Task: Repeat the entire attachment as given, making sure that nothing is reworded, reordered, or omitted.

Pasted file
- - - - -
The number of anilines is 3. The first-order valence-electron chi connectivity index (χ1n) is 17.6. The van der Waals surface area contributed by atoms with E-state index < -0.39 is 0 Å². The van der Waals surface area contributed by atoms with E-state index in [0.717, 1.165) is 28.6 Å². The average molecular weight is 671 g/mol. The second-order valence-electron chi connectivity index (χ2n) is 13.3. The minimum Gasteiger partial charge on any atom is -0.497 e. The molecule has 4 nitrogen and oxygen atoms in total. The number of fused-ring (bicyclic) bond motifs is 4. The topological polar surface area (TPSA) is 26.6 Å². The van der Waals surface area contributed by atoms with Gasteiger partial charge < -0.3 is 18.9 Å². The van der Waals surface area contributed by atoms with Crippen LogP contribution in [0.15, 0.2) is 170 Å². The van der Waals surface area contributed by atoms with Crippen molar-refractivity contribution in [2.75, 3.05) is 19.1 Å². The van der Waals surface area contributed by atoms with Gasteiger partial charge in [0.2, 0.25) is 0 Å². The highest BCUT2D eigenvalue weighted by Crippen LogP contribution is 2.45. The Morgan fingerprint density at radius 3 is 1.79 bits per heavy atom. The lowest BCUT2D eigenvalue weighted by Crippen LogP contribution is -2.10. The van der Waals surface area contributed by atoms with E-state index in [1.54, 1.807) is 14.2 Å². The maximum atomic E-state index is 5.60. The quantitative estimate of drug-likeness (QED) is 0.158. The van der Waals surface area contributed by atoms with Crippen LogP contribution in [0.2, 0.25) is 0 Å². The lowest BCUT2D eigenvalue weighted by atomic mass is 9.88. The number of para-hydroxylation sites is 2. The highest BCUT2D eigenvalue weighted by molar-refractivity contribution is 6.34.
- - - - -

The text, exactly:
The number of anilines is 3. The first-order valence-electron chi connectivity index (χ1n) is 17.6. The van der Waals surface area contributed by atoms with E-state index < -0.39 is 0 Å². The van der Waals surface area contributed by atoms with E-state index in [0.717, 1.165) is 28.6 Å². The average molecular weight is 671 g/mol. The second-order valence-electron chi connectivity index (χ2n) is 13.3. The minimum Gasteiger partial charge on any atom is -0.497 e. The molecule has 4 nitrogen and oxygen atoms in total. The number of fused-ring (bicyclic) bond motifs is 4. The topological polar surface area (TPSA) is 26.6 Å². The van der Waals surface area contributed by atoms with Gasteiger partial charge < -0.3 is 18.9 Å². The van der Waals surface area contributed by atoms with Crippen LogP contribution in [0.15, 0.2) is 170 Å². The van der Waals surface area contributed by atoms with Crippen molar-refractivity contribution in [2.75, 3.05) is 19.1 Å². The van der Waals surface area contributed by atoms with Gasteiger partial charge in [0.2, 0.25) is 0 Å². The highest BCUT2D eigenvalue weighted by Crippen LogP contribution is 2.45. The Morgan fingerprint density at radius 3 is 1.79 bits per heavy atom. The lowest BCUT2D eigenvalue weighted by Crippen LogP contribution is -2.10. The van der Waals surface area contributed by atoms with E-state index in [1.54, 1.807) is 14.2 Å². The maximum atomic E-state index is 5.60. The quantitative estimate of drug-likeness (QED) is 0.158. The van der Waals surface area contributed by atoms with Crippen LogP contribution in [0.2, 0.25) is 0 Å². The lowest BCUT2D eigenvalue weighted by atomic mass is 9.88. The number of para-hydroxylation sites is 2. The highest BCUT2D eigenvalue weighted by molar-refractivity contribution is 6.34.